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May 21, 2008

Creative ('n suspect?) approach in notable white-collar case

This report from the Orlando Sentinel of a high-profile white collar sentencing is sure to stir some buzz:

Boy-band mogul Lou Pearlman was sentenced this morning to 25 years in federal prison for running a lengthy, systematic con that artificially inflated his net worth and cheated people out of $300 million.

During Pearlman's sentencing in U.S. District Court this morning, Senior U.S. District Judge G. Kendall Sharp offered Pearlman an incentive to pay back his investors: For every $1 million he puts back in investors' pockets, he gets one month off of his sentence. Since Pearlman's sentence is for 300 months, he can avoid prison altogether if he forks up the cash. "I'm most concerned for the investors, even more so than the institutions," Sharp said.

Pearlman, 53, was once the toast of Orlando. His financial empire once included popular musical acts the Backstreet Boys and 'N Sync; an airplane-charter business; and Church Street Station, an iconic piece of real estate in Orlando's downtown.  The boy-band impresario admitted in a March plea hearing to running the scam.  He pleaded guilty to two counts of conspiracy, one count of money laundering and one count of making a false claim in a bankruptcy during that hearing -- charges worth a maximum 25-year prison sentence.

I have lots and lots of thoughts about this, but I want to do more reading and reflecting on the case before opining.  While I ruminate, comment away.

May 21, 2008 at 01:13 PM | Permalink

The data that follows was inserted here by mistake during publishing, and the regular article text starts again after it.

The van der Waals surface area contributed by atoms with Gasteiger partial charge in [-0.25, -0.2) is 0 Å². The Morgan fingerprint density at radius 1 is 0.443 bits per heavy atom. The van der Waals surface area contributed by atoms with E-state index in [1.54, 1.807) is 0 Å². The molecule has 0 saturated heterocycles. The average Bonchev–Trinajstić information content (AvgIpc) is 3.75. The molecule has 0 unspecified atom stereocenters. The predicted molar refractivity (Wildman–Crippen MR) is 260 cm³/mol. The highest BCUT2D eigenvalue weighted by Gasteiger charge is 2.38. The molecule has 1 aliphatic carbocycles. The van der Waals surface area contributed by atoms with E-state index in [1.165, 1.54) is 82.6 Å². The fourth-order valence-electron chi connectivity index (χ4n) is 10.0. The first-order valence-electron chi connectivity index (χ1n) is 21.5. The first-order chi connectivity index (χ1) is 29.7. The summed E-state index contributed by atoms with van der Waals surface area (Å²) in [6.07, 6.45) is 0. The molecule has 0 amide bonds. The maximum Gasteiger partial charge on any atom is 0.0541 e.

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Comments

If his baseline was 360 months instead of 300, I'd think this was great. The idea that he can entirely buy his way out of a 25-yr prison sentence with the money he stole is kind of galling.

Posted by: anonymous | May 21, 2008 1:45:07 PM

For those who've been saying that prison sentences are way too long, and that more creative and less costly alternatives should be found, I presume this will be welcome news.

Posted by: Bill Otis | May 21, 2008 2:24:52 PM

I believe the sentence may be questionable if he is unable to pay due to lack of funds. It has been quite some time since I have looked at anything that resembles this issue. However, I recall some case law with regard to "stand committed" (until one pays money)federal sentences. Also, I believe there is case law related to other types of sentences that indicates there may be problems with money as the means to opening the jail house door if one does not have the money.

Posted by: Tim Holloway | May 21, 2008 2:37:18 PM

Perhaps I'm displaying my ignorance, but what's the judge's mechanism for reducing his sentence after imposing it? Would the judge just indicate the sliding scale in the original judgment order, and have some method for the BOP to verify what amounts have been paid to investors? Otherwise, I don't know how the judge could adjust the sentence.

Posted by: Mechanics | May 21, 2008 7:53:16 PM

1 month 1 million dollars? If i'd have scammed some people out of 300 million dollars i'd give most of it back minus about 6 mil and just do the time,

Posted by: Mark | May 22, 2008 3:32:09 AM

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